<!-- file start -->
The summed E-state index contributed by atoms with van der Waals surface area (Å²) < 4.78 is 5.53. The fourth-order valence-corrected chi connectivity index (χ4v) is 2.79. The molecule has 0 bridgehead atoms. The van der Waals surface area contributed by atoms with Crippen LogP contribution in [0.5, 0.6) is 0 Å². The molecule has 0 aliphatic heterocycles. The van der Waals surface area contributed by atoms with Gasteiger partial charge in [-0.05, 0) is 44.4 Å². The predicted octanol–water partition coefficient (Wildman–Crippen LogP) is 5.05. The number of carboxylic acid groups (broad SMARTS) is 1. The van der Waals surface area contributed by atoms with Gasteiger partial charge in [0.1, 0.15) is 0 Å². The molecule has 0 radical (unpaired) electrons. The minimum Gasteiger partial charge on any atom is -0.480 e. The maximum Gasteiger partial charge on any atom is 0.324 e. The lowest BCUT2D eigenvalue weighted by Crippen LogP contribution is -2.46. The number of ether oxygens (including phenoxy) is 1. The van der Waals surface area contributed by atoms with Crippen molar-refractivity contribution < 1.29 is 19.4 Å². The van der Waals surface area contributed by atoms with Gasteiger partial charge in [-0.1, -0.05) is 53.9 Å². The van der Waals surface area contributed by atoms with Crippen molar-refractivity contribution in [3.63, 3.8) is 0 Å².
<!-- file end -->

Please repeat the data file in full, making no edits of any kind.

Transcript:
The summed E-state index contributed by atoms with van der Waals surface area (Å²) < 4.78 is 5.53. The fourth-order valence-corrected chi connectivity index (χ4v) is 2.79. The molecule has 0 bridgehead atoms. The van der Waals surface area contributed by atoms with Crippen LogP contribution in [0.5, 0.6) is 0 Å². The molecule has 0 aliphatic heterocycles. The van der Waals surface area contributed by atoms with Gasteiger partial charge in [-0.05, 0) is 44.4 Å². The predicted octanol–water partition coefficient (Wildman–Crippen LogP) is 5.05. The number of carboxylic acid groups (broad SMARTS) is 1. The van der Waals surface area contributed by atoms with Gasteiger partial charge in [0.1, 0.15) is 0 Å². The molecule has 0 radical (unpaired) electrons. The minimum Gasteiger partial charge on any atom is -0.480 e. The maximum Gasteiger partial charge on any atom is 0.324 e. The lowest BCUT2D eigenvalue weighted by Crippen LogP contribution is -2.46. The number of ether oxygens (including phenoxy) is 1. The van der Waals surface area contributed by atoms with Crippen molar-refractivity contribution < 1.29 is 19.4 Å². The van der Waals surface area contributed by atoms with Gasteiger partial charge in [-0.1, -0.05) is 53.9 Å². The van der Waals surface area contributed by atoms with Crippen molar-refractivity contribution in [3.63, 3.8) is 0 Å².